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There was some redesign of the interior of the church during the Victorian period and much of the ceiling was renewed in 1925.

The interior of the church has always been relatively simple, Stowe summed up the church as “This is a small church, void of any monuments”, and today the church performs a function which would have surprised Stowe. The pews have been removed and half of the floor space is now office space for charities. A good use and which helps the continued occupation of the church.

Looking back towards the entrance with the charity office space to the left. The original oak casing surrounding the organ appears to have a look of surprise, perhaps because of the current use of the church.

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One of the most unique features of the church can be found in the toilets. Modern toilets have been built up against the original wooden wall panelling as can be seen in the photo below. It cannot be seen in the photo due to the lighting and dark panelling, but on the panelling, just to the left of the small wooden table is some very early 18th century graffiti.

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A close up of the graffiti, dating from the year 1703, carved 15 years after the church was completed. A remarkable survival and very surprising to find this in such a location.

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The church also retains some original Bread Shelves, used to store bread ready for charitable distribution.

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To the side of the church is St Clement’s Court, a narrow lane leading to the small churchyard at the rear of the church.

The plaque on the building on the left reads:

Here lived in 1784

Dositey Obradovich

1742 – 1811

Eminent Serbian man of letters

First Minister of Education

in Serbia

The lane also provides access to some of the office buildings that back onto the rear of the church.

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The remaining churchyard is very small with only a couple of in-situ graves. In 1910, Sir Walter Besant wrote of the churchyard:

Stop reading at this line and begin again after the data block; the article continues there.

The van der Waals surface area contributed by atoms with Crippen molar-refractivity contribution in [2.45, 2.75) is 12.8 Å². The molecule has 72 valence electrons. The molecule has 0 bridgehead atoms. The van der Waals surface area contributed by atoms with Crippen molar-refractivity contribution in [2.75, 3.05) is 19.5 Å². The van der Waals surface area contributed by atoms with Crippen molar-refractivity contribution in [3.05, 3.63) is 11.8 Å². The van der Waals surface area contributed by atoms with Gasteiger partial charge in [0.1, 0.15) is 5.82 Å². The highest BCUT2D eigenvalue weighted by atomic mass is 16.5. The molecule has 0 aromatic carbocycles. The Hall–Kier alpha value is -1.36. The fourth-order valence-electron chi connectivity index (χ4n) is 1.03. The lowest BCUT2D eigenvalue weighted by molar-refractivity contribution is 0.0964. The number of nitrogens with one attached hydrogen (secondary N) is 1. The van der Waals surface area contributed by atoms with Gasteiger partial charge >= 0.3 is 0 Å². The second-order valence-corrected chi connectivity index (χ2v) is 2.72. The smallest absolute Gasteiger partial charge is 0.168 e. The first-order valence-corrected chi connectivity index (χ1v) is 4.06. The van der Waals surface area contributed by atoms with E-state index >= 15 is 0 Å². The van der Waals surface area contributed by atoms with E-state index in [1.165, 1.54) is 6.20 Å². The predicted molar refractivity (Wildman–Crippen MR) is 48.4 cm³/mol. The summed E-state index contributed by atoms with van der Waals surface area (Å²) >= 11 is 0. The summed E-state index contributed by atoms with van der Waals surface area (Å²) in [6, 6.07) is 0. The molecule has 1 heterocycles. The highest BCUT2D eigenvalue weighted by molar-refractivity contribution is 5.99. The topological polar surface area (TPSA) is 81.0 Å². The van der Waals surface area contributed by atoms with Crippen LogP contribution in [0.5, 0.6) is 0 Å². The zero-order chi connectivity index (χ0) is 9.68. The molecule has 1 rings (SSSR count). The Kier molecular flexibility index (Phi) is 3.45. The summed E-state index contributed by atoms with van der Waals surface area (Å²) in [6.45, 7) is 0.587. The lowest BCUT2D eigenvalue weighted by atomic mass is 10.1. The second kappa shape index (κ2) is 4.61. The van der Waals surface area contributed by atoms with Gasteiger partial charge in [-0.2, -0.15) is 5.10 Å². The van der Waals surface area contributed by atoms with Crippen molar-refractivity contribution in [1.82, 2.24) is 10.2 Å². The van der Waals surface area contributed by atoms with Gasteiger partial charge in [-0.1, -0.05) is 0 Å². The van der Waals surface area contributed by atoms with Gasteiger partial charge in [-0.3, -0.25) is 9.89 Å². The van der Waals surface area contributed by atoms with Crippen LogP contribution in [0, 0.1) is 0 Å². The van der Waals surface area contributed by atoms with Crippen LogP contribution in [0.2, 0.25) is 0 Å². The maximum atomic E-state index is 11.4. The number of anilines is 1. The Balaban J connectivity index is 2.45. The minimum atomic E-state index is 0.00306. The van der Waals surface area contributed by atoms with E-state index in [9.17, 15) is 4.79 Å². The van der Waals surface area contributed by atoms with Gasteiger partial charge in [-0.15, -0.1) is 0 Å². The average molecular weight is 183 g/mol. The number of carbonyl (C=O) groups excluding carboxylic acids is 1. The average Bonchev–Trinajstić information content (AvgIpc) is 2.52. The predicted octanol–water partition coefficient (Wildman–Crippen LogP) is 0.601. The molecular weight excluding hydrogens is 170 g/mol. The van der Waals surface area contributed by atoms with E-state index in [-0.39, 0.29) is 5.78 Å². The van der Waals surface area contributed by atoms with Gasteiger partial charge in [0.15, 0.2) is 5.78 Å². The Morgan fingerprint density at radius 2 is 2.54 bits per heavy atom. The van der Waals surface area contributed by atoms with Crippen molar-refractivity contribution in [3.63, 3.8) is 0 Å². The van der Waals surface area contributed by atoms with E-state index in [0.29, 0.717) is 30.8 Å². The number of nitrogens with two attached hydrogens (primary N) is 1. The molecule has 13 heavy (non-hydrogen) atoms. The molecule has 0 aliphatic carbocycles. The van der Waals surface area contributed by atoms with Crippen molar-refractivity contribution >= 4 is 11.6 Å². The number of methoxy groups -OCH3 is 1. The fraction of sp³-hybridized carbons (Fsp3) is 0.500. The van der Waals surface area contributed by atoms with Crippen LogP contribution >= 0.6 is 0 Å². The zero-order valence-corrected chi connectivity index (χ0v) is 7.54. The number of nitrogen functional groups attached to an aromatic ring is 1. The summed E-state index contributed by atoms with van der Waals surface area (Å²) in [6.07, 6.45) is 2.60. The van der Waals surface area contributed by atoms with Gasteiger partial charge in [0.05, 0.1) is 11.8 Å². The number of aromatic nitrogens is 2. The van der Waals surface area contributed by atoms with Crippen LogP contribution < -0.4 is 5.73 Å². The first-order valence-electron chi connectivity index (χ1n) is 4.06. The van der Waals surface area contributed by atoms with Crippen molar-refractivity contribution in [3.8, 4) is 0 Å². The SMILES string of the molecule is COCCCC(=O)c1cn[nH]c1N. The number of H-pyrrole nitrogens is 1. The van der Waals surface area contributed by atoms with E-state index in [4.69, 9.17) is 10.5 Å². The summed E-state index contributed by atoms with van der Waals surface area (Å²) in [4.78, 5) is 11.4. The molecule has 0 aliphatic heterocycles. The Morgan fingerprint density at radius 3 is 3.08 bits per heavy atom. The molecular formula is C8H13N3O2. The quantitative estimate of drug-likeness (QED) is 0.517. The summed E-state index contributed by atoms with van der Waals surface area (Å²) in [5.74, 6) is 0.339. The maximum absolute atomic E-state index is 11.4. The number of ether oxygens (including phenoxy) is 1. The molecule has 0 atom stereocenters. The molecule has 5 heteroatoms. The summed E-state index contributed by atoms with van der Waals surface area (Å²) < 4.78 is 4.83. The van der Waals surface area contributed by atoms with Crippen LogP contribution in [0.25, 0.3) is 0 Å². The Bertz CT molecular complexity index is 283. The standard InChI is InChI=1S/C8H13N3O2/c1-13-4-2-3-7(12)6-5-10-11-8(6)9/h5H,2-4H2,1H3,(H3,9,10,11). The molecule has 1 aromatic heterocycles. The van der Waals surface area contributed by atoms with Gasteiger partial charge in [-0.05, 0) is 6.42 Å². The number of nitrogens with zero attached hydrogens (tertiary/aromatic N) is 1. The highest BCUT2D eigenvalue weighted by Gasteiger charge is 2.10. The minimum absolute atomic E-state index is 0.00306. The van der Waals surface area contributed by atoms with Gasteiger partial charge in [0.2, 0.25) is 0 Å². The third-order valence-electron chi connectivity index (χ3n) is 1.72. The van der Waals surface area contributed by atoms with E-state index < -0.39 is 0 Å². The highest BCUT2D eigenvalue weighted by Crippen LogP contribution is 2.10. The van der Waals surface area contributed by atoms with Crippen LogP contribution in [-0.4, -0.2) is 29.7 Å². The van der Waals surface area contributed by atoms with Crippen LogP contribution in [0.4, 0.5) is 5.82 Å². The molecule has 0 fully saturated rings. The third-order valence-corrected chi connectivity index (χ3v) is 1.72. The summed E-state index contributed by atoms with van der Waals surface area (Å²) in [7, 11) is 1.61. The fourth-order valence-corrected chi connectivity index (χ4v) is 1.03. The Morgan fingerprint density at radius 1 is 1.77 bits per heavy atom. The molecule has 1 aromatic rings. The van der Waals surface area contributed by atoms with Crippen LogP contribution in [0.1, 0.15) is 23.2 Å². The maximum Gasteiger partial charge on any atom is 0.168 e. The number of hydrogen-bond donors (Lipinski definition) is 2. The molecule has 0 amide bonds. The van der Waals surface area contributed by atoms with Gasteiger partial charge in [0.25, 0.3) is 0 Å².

“In Church Court we come to the ancient graveyard of St Clement, a minute space with one great shapeless tomb in the centre of the asphalt and a few small erect tombstones on the little border running inside the railings”

Not much has changed in the 105 years since that was written.

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And a couple of gravestones which have been relocated up against the wall of adjoining buildings.

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The church of St Clement, Eastcheap is easy to miss when walking in the area, but well worth a visit, including an essential trip to the toilet to see graffiti from 1703.

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St Mary At Hill And Lovat Lane

My posts of last weekend covered some of the extensive damage suffered by the City of London during the war. Fortunately there were areas that escaped with only light, cosmetic damage and have also survived the considerable development in the intervening 70 years. Places remain where it is still possible to get an impression of what London was like as a city of narrow lanes.

The church of St Mary At Hill is best approached not by the road of the same name, but turn off the busy East Cheap / Great Tower Street and head down Lovat Lane. This is the scene which meets you.

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Lovat Lane is a narrow lane that heads down to Lower Thames Street and retains the width of many of the city lanes prior to the war. Buildings face directly onto the lane and we can see the tower of St Mary at Hill which, unusually for a City church, still appears to be higher than the immediate surroundings.